Additional cover for the personal possessions you take out of your home can also be added onto most policies, which is useful for providing extra protection for things like smartphones or bikes.

It is your own preference whether you take out contents insurance or not – the question is, if the worst were to happen, could you afford to replace items that cost you so much to purchase?

Common contents insurance exclusions

Contents insurance covers the majority of the goods within your home, but there are some situations in which you might not be covered. These include:

  • Running a business – any business-related equipment (anything from laptops to bread makers) will not be covered unless you specifically state that you run a business from your home.
  • Working from home – if you work from home, your work-related equipment might not be covered by contents insurance. Always state your situation when taking out a new policy.
  • Subletting – when renting out a room in your home, you might be at risk of invalidating your contents insurance policy.

READ MORE: 10 things that could void your home insurance

What is ‘new for old’ insurance?

Most home insurance policies are arranged on a ‘new for old’ basis – but what does this mean?

Basically, it means that when you make a claim on a damaged or stolen item on your insurance policy, the replacement you receive will be a new model of your old item (or as close as possible to it).

There are a few exceptions to this rule, with many insurers excluding items over a certain age (usually 10 years). In this case, if you claimed on an item which was manufactured more than 10 years ago, your insurance would only pay out its estimated current value.

How much home insurance do I need?

Buildings insurance – how much should I insure my house for?

Let’s start by looking at buildings insurance. Typically, insuring your building requires you to ask: ‘how much would this property cost to rebuild?’ – it is not the current market value of your home, and you would need to take into consideration the cost of labour and materials. If you live in a particularly unusual home, or even a period property, you will need to ensure your cover is high enough to rebuild your property.

It is important to remember that, if you extend your property in anyway, you must inform your insurer. Failing to do so could leave you with an underestimated value on your insurance cover and could see you fall short by several thousands of pounds in the event of a total rebuild. To work such a value out, the Association of British Insurers have an online calculator to give you some help and guidance.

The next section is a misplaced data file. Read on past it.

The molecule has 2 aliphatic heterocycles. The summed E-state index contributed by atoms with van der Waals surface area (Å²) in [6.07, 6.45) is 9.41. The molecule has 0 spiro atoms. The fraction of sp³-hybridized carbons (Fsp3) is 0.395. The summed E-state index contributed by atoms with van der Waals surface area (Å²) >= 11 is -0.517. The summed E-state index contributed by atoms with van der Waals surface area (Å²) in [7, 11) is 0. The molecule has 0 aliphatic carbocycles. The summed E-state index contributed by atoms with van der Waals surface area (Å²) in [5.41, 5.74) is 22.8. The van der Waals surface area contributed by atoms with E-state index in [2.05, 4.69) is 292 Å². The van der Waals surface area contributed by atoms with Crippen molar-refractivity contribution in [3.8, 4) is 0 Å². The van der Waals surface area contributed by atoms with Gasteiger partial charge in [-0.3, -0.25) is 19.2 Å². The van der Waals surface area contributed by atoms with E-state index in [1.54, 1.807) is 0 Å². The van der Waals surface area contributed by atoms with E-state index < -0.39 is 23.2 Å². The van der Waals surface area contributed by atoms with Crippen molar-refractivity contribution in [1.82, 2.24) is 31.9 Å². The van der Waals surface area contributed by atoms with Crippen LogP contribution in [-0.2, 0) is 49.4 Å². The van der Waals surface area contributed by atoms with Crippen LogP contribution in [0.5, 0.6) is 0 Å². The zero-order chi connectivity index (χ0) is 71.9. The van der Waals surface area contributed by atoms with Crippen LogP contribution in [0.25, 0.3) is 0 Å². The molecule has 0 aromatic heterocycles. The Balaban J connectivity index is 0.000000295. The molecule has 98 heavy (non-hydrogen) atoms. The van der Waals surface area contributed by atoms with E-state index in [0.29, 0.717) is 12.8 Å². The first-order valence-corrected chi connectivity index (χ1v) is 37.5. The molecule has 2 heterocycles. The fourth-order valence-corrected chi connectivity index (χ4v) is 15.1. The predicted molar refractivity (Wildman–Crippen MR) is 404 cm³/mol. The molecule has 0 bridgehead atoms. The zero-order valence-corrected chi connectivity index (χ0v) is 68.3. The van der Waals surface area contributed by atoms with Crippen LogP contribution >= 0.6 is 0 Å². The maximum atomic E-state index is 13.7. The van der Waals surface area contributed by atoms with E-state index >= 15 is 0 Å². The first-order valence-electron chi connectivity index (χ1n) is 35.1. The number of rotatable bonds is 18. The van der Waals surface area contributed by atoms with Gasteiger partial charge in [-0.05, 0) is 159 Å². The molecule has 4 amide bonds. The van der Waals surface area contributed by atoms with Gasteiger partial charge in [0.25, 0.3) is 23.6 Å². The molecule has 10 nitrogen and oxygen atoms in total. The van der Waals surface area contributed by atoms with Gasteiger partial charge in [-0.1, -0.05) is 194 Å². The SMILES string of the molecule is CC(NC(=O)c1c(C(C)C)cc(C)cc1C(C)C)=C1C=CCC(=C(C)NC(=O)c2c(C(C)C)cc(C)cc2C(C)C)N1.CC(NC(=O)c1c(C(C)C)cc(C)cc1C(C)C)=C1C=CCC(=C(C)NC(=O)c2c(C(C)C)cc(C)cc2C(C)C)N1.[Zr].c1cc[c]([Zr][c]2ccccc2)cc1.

Contents insurance – how much is my contents worth?

Putting a value on your contents insurance can be a little more head work. Don’t make the mistake of underestimating – you’ll be surprised at how much things can cost when they’re mounted up. The most straightforward way to help you calculate the cost of your contents would be to make a list of items in the rooms of your property (including outbuildings) and work out an estimated total worth of those items.

There are items which you will need to consider as being “high risk” and may require specialist cover, which will come at an extra cost. Items like coin or stamp collections, expensive works of art, jewellery, computers or expensive audio-visual equipment often fall into this bracket.

How do I find the best home insurance deal for me?

In recent years, the process of choosing a home insurance policy has been simplified. Insurers will usually try to find you the best possible policy for your needs, but they need a bit of co-operation on your part to do so.

A number of factors need to be considered before finding the right deal for you. Here are some tips:

  • Be honest with your information – Insurers can’t offer you the best policy if you aren’t honest with the information about your home and contents. When it comes to insurance, trying to cut corners is never worth it, and usually results in your policy being void.
  • Consider your finances – What is best for you and your finances right now? Don’t over-stretch your outgoings for a policy that may not be the right one for you. Shop around and see how much you can save.
  • Don’t overestimate – We mentioned earlier about underestimating the amount of cover you need, but also remember that it can be costly if you overestimate. We all know how valuable our possessions are to us and the tatty old sofa you have had for 20 years may be worth its weight in gold to you, but for an insurance payout, it may not be. Consider what items you are insuring and what value you are putting against them.
  • Don’t always go cheap – Cheapest does not always mean the best. Research the policy before taking it out and read the small print thoroughly. Sometimes it pays to go for a slightly more expensive policy – one that provides a sufficient level of cover.
  • Change your excess – With any insurance policy, the higher the voluntary excess you opt for, the lower your premiums can be. Of course, be sure to set a reasonable excess value that you will be able to afford in the event of making a claim.
  • Don’t pay monthly – Paying for your home insurance premium upfront will save you money. Opting to pay in instalments will see you charged interest as you are essentially borrowing money from the insurance provider to pay for your cover.

It’s always good to compare home insurance policies

When it comes to buying home insurance, there is no single ‘best’ policy, only the best policy for you.

In the current market, there are several companies committed to offering great home insurance deals, making it hard to know where to start. One piece of advice which we will always give to customers is that it always makes sense to go online and compare prices from as many providers as possible.

You can get a quote with us at Bobatoo – simply tap the green button below to receive a price for a bespoke home insurance policy today.